BioCelerate, FDA forge nonclinical data partnership

By Jenni Spinner contact

- Last updated on GMT

(ipopba/iStock via Getty Images Plus)
(ipopba/iStock via Getty Images Plus)

Related tags: Fda, preclinical, Drug development, Data management, Preclinical contract research

The two organizations have formed a public-private partnership aimed at improving nonclinical research through better practices and standardization.

BioCelerate—a company that works on various solutions to improve efficiencies in nonclinical research to elevate drug development--has released its first set of resources created via its public-private partnership (PPP) with the US Food and Drug Administration’s (FDA’s) Center for Drug Evaluation and Research (CDER) Office of Computational Science.

The entities reportedly formed the PPP to assist life-sciences companies and organizations by enabling improved analytic approaches, and pinpointing solutions to optimize cross-study analysis. Its goals include optimizing the implementation of the Clinical Data Interchange Standards Consortium’s (CDISC) Standard for Exchange of Nonclinical Data (SEND), in order to ensure nonclinical data can be presented in a harmonized format across the ecosystem.

Leigh Anne Minnier, communications manager for BioCelerate parent company TransCelerate Biopharma, told Outsourcing-Pharma that standardization is important for drug development and other life-sciences areas, as is support from agencies like the FDA.

If processes are harmonized among stakeholders, it allows them to focus on the science and ingenuity​,” she said. “R&D cannot evolve and modernize without the support and acceptance from health authorities​.”

The FDA and other agencies, Minnier added, are vital sources of information and support for nonclinical and clinical research.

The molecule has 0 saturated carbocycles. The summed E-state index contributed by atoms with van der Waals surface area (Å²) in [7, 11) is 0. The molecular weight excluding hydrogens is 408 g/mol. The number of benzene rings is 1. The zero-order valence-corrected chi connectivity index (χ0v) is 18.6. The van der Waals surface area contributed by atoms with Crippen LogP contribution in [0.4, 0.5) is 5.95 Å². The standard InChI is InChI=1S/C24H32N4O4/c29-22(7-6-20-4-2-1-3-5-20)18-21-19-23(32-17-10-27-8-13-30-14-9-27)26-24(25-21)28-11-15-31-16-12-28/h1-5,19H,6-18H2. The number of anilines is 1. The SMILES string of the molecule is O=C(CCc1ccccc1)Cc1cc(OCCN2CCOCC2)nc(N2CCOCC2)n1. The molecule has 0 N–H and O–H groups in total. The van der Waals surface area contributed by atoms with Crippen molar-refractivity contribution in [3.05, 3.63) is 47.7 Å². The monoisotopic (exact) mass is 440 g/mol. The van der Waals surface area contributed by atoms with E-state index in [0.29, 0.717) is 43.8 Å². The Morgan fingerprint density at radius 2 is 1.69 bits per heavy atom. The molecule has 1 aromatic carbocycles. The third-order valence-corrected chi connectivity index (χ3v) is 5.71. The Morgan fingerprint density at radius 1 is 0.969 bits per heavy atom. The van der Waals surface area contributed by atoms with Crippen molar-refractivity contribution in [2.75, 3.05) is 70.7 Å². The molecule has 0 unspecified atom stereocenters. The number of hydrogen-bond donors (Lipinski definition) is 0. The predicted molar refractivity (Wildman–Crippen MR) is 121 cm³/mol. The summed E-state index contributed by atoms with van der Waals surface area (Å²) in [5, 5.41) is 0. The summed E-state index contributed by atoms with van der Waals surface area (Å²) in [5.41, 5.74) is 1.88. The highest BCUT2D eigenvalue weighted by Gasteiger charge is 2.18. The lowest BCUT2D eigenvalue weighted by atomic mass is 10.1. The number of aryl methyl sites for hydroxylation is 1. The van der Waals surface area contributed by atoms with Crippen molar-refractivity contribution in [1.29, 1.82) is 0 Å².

Health authorities have some of the best subject matter expertise in our areas of focus – i.e., areas that can drive positive and meaningful transformative change for the industry,​” she commented. “Tapping into the FDA’s expertise and having them actively involved helps us develop and deliver better quality solutions; moreover, having the FDA or other major health authorities as a sponsor of a solution gives it automatic credibility, which increases the likelihood that the industry will embrace it.​”

While adoption of the CDISC SEND format is increasing throughout the industry, inconsistency in use may bar meaningful, accessible single-study analysis and cross-study analysis on broader scales, limiting the potential value. To that end, BioCelerate and FDA have released two peer-reviewed publications:

  • “SEND Harmonization & Cross-Study Analysis: A Proposal to Better Harvest the Value from SEND Data” discusses the potential of SEND datasets for cross-study analysis, and outlines current challenges
  • "Leveraging the Value of CDISC SEND Datasets for Cross-Study Analysis: Incidence of Microscopic Findings in Control Animals” highlights practical steps involved in creating a searchable historical control database from a repository of SEND datasets; it also puts forth a solution for a defined cross-study analysis question using historical control data when challenged with SEND variability.

Lars Wichmann Madsen, vice president of global discovery and development sciences for Novo Nordisk A/S, said, “The implementation and use of CDISC SEND data packages are essential to facilitate cross-study analysis of nonclinical trials and provides a tremendous opportunity to apply large-scale data analytic processes. Open-source guidance on SEND as applied to study analysis has the potential to contribute to a broader knowledge base across nonclinical R&D and provides benefits to health authorities, sponsors, and CROs​.”

Lilliam Rosario, director of the CDER Office of Computational Science, said, “Toxicology data and guidelines for its use are priorities for nonclinical teams,” said Lilliam Rosario, Ph.D., Director at the FDA’s Center for Drug Evaluation and Research Office of Computational Science. “This partnership combines expertise from BioCelerate and the FDA; we are looking forward to seeing the impact that our work will have in the coming months.”

Janice Chang, TransCelerate chief operating officer, said improving nonclinical research is vital because the effort ultimately leads to improved drug development.

Our ability to work with regulatory authorities and standards developing organizations like CDISC to develop, implement, and foster harmonization, new ways of working, and data-driven decision making has never had more urgency,​” Chang commented. "We look forward to continuing to expand the reach and influence of our initiatives in 2021​.”

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